In addition, fluorescence anisotropy studies showed that ORC is capable of binding to ACS matches associated with various elements of ARS1 (47); however, only with the presence of the A element was ORC binding dependent on ATP, a key factor in the sequence-specific recognition of ORC at origins (24,35,36). Therefore, it seems likely that certain ORC conformations dictated by the spatial arrangements of ACSs may either allow or restrict ATP-hydrolysis by ORC (48). It is conceivable that the single bp deletion between A1 and A2 in ARS603, or the reversal of A elements in ARS1, ARS101 and ARS603, induced an ORC conformation that failed to repress ATP-hydrolysis by ORC and did not facilitate stable binding to DNA (36,49).
As a heteromultimer protein complex (24), ORC subunits possess the potential to make contact at an origin in a variety of ways. Modification-interference and missing-contact assays at ARS1 and ARS305 provided the first look at the diverse nature of the ORC-origin interaction (41). While ORC contacts in ARS305 were discerned within a ~50 bp region, ORC coverage at ARS1 extended to a ~92 bp range (41). Footprinting and mobility shift studies also support the ability of DNA sequences to wrap around ORC, enabling it to contact multiple regions at wide ranges (14,18). Thus, it is possible for ORC to make contact with sequences over a long distance. However, ORC may possess limited adaptability, resulting in the selection of certain bipartite sites and providing one explanation for why the yeast genome harbors only ~430 ORC binding sites, but has more than 10000 ACS matches (19).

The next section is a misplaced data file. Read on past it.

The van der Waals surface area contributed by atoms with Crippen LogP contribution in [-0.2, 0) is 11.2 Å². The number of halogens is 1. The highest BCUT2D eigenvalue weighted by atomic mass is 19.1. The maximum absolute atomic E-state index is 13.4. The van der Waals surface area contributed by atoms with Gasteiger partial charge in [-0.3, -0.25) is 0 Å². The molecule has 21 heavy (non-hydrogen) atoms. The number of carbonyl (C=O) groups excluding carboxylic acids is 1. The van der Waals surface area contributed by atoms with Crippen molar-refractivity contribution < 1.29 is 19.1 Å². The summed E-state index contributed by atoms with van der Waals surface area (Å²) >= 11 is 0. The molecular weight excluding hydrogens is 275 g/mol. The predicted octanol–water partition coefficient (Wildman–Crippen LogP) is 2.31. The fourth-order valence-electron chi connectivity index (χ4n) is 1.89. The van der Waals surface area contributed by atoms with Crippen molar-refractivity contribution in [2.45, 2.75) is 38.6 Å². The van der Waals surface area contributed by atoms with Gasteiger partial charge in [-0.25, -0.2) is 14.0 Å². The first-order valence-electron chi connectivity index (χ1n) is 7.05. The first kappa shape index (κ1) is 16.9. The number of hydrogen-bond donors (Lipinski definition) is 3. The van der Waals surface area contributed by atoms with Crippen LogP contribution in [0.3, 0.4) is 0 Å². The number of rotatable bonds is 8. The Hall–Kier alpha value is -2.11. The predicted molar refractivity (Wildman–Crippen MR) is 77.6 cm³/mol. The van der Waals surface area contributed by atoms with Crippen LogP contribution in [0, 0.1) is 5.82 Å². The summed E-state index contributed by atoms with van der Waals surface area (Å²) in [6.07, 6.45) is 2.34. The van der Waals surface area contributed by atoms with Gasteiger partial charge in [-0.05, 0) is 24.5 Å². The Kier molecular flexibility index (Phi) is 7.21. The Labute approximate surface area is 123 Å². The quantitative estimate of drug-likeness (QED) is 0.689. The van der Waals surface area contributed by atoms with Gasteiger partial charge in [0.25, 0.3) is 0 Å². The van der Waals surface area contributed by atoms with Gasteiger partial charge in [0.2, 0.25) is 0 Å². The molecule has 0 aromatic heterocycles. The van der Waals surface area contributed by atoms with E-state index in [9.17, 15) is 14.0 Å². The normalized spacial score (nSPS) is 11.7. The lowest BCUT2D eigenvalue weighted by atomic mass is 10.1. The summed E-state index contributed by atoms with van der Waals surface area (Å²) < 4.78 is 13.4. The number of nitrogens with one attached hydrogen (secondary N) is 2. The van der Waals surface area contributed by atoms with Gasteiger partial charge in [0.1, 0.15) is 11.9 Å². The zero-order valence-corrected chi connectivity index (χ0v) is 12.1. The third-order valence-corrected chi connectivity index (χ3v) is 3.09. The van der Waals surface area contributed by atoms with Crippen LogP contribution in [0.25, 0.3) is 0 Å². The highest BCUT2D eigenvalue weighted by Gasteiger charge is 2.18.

In a recent model for the prediction of functional origins in budding yeast, Breier et al. devised an Oriscan algorithm based on the alignment of a subset of known origins to the extended 17 bp ACS (20,21). This algorithm was based on the assumption that a single extended ACS (20) in conjunction with certain flanking regions could function as an ORC binding site and did not fully take into account the bipartite structure of replication origins in yeast (18). We propose a revised algorithm definition to include two matches to the ACS as a bipartite binding site for ORC, as previous studies have also shown that synthetic constructs with two copies of the ACS are sufficient for ARS activity (6). Moreover, it is known that the presence of additional ACSs further improve origin function (6,45). This definition does not preclude the use of the extended 17 bp ACS (20).